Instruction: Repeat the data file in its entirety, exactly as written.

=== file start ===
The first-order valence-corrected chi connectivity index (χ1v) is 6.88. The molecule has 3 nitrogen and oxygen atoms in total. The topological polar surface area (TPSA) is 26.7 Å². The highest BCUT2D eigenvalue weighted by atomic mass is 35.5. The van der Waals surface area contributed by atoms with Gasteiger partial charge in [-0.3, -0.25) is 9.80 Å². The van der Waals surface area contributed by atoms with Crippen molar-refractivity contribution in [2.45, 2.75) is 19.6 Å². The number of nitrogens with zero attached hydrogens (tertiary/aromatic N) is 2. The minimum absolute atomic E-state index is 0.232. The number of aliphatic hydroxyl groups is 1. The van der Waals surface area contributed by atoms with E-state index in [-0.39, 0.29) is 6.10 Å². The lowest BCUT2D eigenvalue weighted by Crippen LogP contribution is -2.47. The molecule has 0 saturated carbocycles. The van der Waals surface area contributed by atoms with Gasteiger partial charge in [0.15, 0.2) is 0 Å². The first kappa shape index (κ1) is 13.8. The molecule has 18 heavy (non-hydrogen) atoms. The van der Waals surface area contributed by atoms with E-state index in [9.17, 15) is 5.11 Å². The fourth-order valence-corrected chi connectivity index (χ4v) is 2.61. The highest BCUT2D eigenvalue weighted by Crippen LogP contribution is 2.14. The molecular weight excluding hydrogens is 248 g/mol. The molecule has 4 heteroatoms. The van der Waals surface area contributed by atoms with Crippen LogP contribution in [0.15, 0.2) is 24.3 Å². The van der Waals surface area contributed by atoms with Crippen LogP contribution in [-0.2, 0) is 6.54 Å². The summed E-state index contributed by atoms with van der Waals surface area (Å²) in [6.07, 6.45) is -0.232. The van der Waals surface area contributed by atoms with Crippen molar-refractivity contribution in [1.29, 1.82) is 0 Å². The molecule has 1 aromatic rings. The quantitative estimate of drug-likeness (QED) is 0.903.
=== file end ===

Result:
The first-order valence-corrected chi connectivity index (χ1v) is 6.88. The molecule has 3 nitrogen and oxygen atoms in total. The topological polar surface area (TPSA) is 26.7 Å². The highest BCUT2D eigenvalue weighted by atomic mass is 35.5. The van der Waals surface area contributed by atoms with Gasteiger partial charge in [-0.3, -0.25) is 9.80 Å². The van der Waals surface area contributed by atoms with Crippen molar-refractivity contribution in [2.45, 2.75) is 19.6 Å². The number of nitrogens with zero attached hydrogens (tertiary/aromatic N) is 2. The minimum absolute atomic E-state index is 0.232. The number of aliphatic hydroxyl groups is 1. The van der Waals surface area contributed by atoms with E-state index in [-0.39, 0.29) is 6.10 Å². The lowest BCUT2D eigenvalue weighted by Crippen LogP contribution is -2.47. The molecule has 0 saturated carbocycles. The van der Waals surface area contributed by atoms with Gasteiger partial charge in [0.15, 0.2) is 0 Å². The first kappa shape index (κ1) is 13.8. The molecule has 18 heavy (non-hydrogen) atoms. The van der Waals surface area contributed by atoms with E-state index in [9.17, 15) is 5.11 Å². The fourth-order valence-corrected chi connectivity index (χ4v) is 2.61. The highest BCUT2D eigenvalue weighted by Crippen LogP contribution is 2.14. The molecular weight excluding hydrogens is 248 g/mol. The molecule has 4 heteroatoms. The van der Waals surface area contributed by atoms with Crippen LogP contribution in [0.15, 0.2) is 24.3 Å². The van der Waals surface area contributed by atoms with Crippen LogP contribution in [-0.2, 0) is 6.54 Å². The summed E-state index contributed by atoms with van der Waals surface area (Å²) in [6.07, 6.45) is -0.232. The van der Waals surface area contributed by atoms with Crippen molar-refractivity contribution in [1.29, 1.82) is 0 Å². The molecule has 1 aromatic rings. The quantitative estimate of drug-likeness (QED) is 0.903.